Part One: What are BB/CC creams? Why do they have so much hype?
First, what is a BB cream? Why is it getting so much hype? Well, a lot of this is due to the marketing that goes behind these creams. They look like tinted moisturizer or foundation in tubes, but the marketing that accompanies these products is often crazily hyperbolic. Often BB creams promise a myriad of skincare benefits all at once (the most common combination is typically whitening, anti-wrinkle, and UV protection), which leads to the perception that these creams are good for your skin. CC creams also promise similar benefits - they're really just souped up BB creams, if you will.
Some of my non-Asian readers may not be as familiar with BB creams, so let me show you how crazy the hype and advertising can be, by looking at some of these ads. I kid you not, they do promise everything and the kitchen sink:
Above, your usual "whitening, anti-wrinkle, and UV protection" spiel. Below, a BB cream that promises to "supply moist and nutritional contents to keep smooth skin tone". I'm not too sure if "nutritional" is the right word...I mean, you don't exactly eat BB cream. Sure, what you put on your skin does affect the condition of your skin, but your skin doesn't really absorb nutrients in the same way that your stomach does, so you can't really supply nutrition to your skin this way. In fact, most of the time, the function of the skin is to act as a barrier between the environment and your innards, and keep germs and other nasties out.
More "triple functional" BB creams, with the usual "whitening, anti-wrinkle, and UV protection" spiel. Many of them, in fact. This one below has some sort of snail extract, which is supposed to have extra skincare benefits. Now I believe you shouldn't knock something til you've tried it, but I can't help thinking that it's just a bit gross. Snails = gross, slimy creatures. Do not want on face!
And this one below, besides your typical "whitening, anti-wrinkle, and UV protection" sales message, there is also some anti-pimple skincare promise too ("zero trouble").
Contributing to the hype is the fact that some BB cream brands advertise themselves as having natural or organic ingredients, thus furthering the marketing story. As an example, this one below has "15 natural extracts an nutritious ingredients" for "added skincare benefits". Once again, I'm not sure exactly how BB cream (or any makeup product for that matter) can be nutritious to your skin.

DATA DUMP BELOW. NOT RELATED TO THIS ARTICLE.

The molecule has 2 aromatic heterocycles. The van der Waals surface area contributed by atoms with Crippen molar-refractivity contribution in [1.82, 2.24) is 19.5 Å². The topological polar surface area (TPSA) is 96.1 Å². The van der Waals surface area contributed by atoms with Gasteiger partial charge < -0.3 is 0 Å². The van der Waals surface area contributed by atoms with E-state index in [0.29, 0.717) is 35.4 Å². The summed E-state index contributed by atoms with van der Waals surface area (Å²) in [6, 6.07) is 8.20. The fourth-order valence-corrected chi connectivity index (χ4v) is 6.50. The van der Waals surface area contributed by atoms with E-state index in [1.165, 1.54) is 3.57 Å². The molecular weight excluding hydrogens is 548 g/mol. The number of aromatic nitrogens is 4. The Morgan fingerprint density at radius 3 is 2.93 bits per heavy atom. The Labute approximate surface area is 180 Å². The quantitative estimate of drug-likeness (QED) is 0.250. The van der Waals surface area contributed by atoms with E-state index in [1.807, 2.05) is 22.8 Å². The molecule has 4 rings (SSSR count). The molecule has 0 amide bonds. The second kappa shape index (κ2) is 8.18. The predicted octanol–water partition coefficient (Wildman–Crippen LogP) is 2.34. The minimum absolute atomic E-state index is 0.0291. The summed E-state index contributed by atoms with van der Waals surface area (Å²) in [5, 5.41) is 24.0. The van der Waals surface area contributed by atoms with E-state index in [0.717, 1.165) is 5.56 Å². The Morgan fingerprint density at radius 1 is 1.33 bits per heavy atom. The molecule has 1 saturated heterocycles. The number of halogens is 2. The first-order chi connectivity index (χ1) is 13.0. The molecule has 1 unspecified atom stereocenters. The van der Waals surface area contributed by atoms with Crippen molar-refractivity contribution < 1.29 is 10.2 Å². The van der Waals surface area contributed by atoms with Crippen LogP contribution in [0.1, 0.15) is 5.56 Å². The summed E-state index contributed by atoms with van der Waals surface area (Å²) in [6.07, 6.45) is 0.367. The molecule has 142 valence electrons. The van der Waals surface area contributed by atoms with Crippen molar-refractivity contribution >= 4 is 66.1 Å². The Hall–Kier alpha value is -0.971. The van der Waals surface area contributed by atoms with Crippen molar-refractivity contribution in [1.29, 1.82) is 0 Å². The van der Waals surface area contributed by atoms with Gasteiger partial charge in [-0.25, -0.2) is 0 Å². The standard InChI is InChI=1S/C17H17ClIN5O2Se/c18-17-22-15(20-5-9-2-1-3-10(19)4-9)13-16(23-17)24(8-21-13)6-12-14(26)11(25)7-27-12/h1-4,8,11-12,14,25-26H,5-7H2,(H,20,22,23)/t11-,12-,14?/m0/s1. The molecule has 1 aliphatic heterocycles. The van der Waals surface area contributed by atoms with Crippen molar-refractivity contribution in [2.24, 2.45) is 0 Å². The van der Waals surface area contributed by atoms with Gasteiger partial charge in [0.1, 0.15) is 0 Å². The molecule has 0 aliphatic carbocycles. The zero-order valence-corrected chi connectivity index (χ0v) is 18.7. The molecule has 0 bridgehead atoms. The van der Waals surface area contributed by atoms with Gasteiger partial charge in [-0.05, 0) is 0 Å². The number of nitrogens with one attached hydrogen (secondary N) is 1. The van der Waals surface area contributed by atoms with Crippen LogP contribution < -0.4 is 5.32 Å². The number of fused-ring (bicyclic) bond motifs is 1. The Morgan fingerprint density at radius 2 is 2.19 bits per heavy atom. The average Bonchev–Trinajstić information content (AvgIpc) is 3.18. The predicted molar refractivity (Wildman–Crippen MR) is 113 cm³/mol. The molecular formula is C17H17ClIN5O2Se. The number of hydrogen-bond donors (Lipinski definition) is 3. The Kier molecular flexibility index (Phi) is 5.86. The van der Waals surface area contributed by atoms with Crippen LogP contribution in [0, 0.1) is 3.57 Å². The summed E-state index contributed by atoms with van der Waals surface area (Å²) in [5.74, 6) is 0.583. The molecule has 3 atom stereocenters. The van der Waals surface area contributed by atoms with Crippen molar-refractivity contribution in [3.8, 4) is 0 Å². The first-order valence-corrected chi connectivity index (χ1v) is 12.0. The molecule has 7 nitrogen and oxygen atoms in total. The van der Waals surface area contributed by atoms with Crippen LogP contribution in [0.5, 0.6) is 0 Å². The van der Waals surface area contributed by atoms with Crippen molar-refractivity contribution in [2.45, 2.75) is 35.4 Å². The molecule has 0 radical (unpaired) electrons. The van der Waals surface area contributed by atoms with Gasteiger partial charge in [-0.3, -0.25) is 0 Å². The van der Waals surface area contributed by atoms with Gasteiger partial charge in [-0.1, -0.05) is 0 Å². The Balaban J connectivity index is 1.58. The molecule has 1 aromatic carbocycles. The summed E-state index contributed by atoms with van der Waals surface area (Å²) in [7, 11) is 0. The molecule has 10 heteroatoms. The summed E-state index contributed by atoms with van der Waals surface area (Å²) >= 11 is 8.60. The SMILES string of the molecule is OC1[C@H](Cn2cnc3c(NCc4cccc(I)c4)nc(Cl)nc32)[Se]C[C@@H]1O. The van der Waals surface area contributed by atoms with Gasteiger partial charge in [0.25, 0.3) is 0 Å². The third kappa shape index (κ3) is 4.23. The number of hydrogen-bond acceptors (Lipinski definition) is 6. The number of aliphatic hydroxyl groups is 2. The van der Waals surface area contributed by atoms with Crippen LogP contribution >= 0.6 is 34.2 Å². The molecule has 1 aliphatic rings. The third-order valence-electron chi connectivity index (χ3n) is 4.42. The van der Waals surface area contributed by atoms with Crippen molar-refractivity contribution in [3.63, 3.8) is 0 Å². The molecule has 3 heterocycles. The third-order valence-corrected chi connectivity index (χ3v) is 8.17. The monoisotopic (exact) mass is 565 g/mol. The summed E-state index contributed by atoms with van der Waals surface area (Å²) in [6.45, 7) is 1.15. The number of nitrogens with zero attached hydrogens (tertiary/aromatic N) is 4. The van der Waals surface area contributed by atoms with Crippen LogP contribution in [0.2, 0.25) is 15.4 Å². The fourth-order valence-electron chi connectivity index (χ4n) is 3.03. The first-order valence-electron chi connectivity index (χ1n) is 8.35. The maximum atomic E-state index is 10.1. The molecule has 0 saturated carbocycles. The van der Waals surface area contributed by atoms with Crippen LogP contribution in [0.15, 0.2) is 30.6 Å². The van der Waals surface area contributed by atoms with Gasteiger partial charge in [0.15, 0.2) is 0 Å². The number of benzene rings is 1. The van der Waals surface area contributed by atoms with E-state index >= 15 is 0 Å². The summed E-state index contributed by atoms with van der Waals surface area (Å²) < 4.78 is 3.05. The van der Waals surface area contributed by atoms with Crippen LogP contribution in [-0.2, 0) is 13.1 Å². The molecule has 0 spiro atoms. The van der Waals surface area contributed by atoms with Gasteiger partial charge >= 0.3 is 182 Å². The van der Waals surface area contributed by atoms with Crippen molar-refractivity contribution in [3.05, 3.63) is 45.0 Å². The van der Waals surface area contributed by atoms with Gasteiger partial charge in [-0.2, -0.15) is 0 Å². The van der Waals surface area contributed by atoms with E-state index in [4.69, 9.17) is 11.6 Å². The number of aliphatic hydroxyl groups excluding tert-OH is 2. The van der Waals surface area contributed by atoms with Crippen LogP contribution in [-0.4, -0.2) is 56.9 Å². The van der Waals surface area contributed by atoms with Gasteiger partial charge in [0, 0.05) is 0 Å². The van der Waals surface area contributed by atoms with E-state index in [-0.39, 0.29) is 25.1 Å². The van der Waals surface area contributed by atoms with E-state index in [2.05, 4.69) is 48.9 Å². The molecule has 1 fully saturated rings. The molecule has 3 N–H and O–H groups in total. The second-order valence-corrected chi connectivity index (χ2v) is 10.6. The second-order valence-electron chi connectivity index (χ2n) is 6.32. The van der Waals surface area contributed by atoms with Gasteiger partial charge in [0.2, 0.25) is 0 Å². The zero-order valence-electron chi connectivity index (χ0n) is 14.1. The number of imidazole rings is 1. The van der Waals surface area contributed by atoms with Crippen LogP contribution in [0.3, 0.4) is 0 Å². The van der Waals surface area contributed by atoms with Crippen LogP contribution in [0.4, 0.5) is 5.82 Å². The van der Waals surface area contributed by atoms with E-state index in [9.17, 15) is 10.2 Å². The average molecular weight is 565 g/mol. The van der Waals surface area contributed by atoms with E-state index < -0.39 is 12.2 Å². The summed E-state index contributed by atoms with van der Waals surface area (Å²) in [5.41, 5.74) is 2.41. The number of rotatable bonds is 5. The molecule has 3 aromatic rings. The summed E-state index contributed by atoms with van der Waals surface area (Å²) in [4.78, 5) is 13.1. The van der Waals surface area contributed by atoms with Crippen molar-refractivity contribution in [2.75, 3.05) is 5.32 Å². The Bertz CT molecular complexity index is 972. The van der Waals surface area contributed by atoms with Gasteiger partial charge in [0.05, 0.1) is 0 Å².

Of course, now that Western brands have jumped on the bandwagon, they're no different. 8-in-1 skincare benefits? Really? Sheesh.
Part Two: Why write a post on BB creams?
Now that we're all on the same page on BB creams and what they are, the reason why I decided to write this post is because I feel like given the disproportionate amount of beauty claims these creams are making, most of these BB creams don't actually live up to the hype. In fact, some can actually aggravate acne and sensitive skin.
BB creams have quite the cult following here in Asia, so I might end up getting slammed or seeing some snarky comments on Twitter (it's happened before), so let me caveat: I'm not saying ALL BB creams suck, and I'm not saying ALL BB creams will aggravate sensitive skin. Some brands have better formulation than others, and some brands have more restrained marketing than others, so like any other beauty product, you will find those that live up to the hype, and those that just plain suck. But I'm just making the point that 1) BB creams make a LOT of skincare promises for a cosmetic product (seriously, do most foundations or tinted moisturizers make as many skincare claims?); and 2) Not all these claims can be trusted based on the ingredients in these products. I just felt that, as a blogger, I kind of owe it to my readers to at least say something about this, rather than keep silent.